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Some "Bee Friendly" Plants Sold in MN Actually Toxic to Bees

PHOTO: A first-of-its-kind pilot study has found that some garden plants sold as "bee friendly" are actually poisonous to bees and other pollinators. Courtesy of PANNA.

PHOTO: A first-of-its-kind pilot study has found that some garden plants sold as "bee friendly" are actually poisonous to bees and other pollinators. Courtesy of PANNA.


August 14, 2013

ST. PAUL, Minn. - Home garden plants that are labeled as "bee friendly" in stores may actually harm and kill bees, according to a new first-of-its-kind pilot study.

The testing found that more than half the garden plants purchased at retailers, including some in Minnesota, had been pretreated with a pesticide harmful to bees and other pollinators, with no warning to gardeners.

Lex Horan, an organizer for the Pesticide Action Network, said that shows the need for quick action on multiple fronts.

"First of all, home garden centers have a responsibility to stop carrying plants that are pretreated with these neonicotinoid pesticides, and to take neonicotinoids off the shelves altogether," he said. "And then beyond that, EPA needs to do a swift, thorough review of neonicotinoids."

As of now, the Environmental Protection Agency isn't scheduled to review this pesticide until 2018.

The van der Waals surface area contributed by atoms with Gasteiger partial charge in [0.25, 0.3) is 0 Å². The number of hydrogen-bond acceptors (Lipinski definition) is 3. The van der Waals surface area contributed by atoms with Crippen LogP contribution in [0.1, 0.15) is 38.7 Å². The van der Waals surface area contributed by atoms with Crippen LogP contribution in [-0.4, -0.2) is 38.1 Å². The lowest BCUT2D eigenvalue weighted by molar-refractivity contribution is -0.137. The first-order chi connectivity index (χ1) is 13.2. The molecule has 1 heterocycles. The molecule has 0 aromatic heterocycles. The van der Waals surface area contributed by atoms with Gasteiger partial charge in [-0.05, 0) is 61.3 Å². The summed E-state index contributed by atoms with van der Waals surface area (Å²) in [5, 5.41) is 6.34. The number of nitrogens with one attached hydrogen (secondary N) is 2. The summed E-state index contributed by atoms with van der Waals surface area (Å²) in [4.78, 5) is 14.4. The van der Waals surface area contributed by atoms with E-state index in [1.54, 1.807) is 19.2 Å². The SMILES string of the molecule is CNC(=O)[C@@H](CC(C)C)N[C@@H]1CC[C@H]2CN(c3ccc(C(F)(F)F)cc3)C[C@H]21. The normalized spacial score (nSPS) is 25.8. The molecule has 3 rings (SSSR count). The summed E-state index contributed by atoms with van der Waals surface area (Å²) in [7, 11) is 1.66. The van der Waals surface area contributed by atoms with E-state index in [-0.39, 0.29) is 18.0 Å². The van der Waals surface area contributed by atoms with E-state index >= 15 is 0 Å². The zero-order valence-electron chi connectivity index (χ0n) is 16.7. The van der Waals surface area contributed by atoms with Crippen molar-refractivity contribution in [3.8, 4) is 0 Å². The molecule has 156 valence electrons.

A growing body of science has implicated neonicotinoids as one factor in colony collapse disorder, Horan said, with many U.S. beekeepers reporting losses of 40 percent to 90 percent of their bees last winter.

The way the EPA classifies neonicotinoids is a problem, said Dr. Vera Krischik, an entomologist at the University of Minnesota. The chemicals only are considered a "contact insecticide," she said, but plants do take them up through the soil.

"That accumulation increases through time, so after numbers of applications over years, the same plant gets more and more of this chemical in the pollen and nectar," she said. "When the bee or the butterfly or the beneficial insect feeds on it, it gets a very concentrated dose of this chemical."

Krischik also said the EPA didn't consider the impact of sub-lethal amounts of neonicotonoids, which are more difficult to track but can be just as deadly for bees.

"It affects a navigation system in their brain and they can't remember," she said. "They can't figure out how to get home, and so, at very low levels, they can't function. They just are out there and die."

Plants treated with these chemicals are thought to be widespread, but the plants used in this testing were purchased at Home Depot, Lowe's and other major retailers in the Twin Cities, the San Francisco Bay area and Washington, D.C. Seven of 13 were found to have levels of neonicotinoids poisonous to bees and other pollinators.

More information is online at action.foe.org and honeybeehaven.org.

John Michaelson, Public News Service - MN